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Data Grammar, Part 3

Our previous Data Grammar posts introduced you to binary and data types. Binary is the basis of computer language, akin to letters in written language. Data types are the next level of abstraction. Computers read binary and parse it into different data types just like humans read individual words and categorize them into nouns, verbs and adjectives.

The next step is to take data values, of the same or different data types, and organize them in different ways to make data structures, the same way we would combine words to make clauses and sentences.

Just as we use words to write sentences, we can combine data values to describe objects or events, organize large sets of data for fast access, and track an order or preference across data elements. This is where the real magic begins. When we combine individual data values in specific ways, we get what are called data structures. Each sentence has a structure, a pattern of words that allows us to derive complex ideas from a collection of words. Data structures are similar.

By defining relationships between individual data elements we can express complex ideas like the order in which customers signed up for your service, which books on your bookcase you have read, and which of your friends know one another. We will use these three examples as we walk through the three major data structures in this post.

Data structures, AKA sentences

There are lots of different kinds of data structures out there, just as there are lots of sentence structures. Computer Science students take entire classes in data structures. In fact, my data structures class made me fall in love with the field. Somewhere in the process of figuring out how to delete an aardvark from a binary-search tree I was hooked! But I digress…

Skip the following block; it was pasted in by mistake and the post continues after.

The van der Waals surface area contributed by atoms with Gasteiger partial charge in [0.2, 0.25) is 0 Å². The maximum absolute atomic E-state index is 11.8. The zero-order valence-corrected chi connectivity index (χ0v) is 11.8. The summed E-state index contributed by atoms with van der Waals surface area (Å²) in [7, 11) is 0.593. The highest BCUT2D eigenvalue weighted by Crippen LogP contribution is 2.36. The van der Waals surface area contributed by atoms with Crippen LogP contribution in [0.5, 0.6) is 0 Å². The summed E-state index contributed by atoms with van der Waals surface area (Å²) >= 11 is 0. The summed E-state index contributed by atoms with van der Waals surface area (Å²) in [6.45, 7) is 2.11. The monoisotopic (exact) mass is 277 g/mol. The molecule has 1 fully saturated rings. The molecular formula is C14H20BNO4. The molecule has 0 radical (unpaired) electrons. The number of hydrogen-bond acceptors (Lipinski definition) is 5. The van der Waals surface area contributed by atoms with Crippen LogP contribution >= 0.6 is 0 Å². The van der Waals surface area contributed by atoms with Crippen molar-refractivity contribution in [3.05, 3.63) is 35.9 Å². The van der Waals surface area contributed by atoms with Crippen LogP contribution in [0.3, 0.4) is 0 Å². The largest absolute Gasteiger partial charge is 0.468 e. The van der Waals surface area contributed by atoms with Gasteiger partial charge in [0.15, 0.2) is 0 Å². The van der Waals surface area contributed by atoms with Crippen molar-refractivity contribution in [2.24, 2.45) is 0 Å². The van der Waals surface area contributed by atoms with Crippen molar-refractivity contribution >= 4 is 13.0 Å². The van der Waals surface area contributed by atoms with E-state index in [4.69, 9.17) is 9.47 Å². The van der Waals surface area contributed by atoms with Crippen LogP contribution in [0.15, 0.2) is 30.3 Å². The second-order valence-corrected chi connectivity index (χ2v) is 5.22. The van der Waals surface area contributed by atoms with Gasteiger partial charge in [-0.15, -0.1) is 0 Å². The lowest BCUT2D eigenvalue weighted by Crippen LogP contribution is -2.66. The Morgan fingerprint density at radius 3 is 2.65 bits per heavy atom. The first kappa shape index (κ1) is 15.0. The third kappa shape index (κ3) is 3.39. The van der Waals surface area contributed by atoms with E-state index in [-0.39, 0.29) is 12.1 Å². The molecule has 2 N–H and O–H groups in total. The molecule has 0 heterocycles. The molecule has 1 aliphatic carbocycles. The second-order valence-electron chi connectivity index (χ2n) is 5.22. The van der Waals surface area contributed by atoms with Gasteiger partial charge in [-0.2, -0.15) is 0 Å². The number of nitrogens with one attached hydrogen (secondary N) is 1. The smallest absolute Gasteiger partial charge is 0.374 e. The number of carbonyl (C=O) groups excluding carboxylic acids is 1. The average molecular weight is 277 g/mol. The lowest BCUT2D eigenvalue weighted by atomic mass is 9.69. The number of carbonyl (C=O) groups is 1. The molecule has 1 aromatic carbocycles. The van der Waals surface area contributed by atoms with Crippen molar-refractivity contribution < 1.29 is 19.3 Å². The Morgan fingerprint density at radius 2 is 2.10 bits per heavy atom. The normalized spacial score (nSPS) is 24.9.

The three data structures we are going to dive into now are lists, graphs and maps.


Good news, if you have used excel, you’ve used a list. A column of data can be thought of as a list. It is a collection of data elements, maybe of various data types, that might have a specific order. There are many types of lists and lots of ways to write a list in different programming languages, but a common representation is: [12, 6, 1, 4]. That is a list of integers, but you can make lists of other data types. The data elements in a list don’t even have to be of the same type. For example, ["a", 56, 3.56, "gbh", True] is a list.

You can even make lists of lists! If you’ve created a table in excel that has more than 1 column, you’ve made a list of lists. Here, people who are really into data structures might add other terms like array, set, queue, stack, linked list, or doubly-linked list to the discussion. Those are all cool and useful, but they are all basically just fancy lists.

Lists are used to keep track of a collection of data elements that are related. For example, you might have a list of customer IDs or a list of books you have read.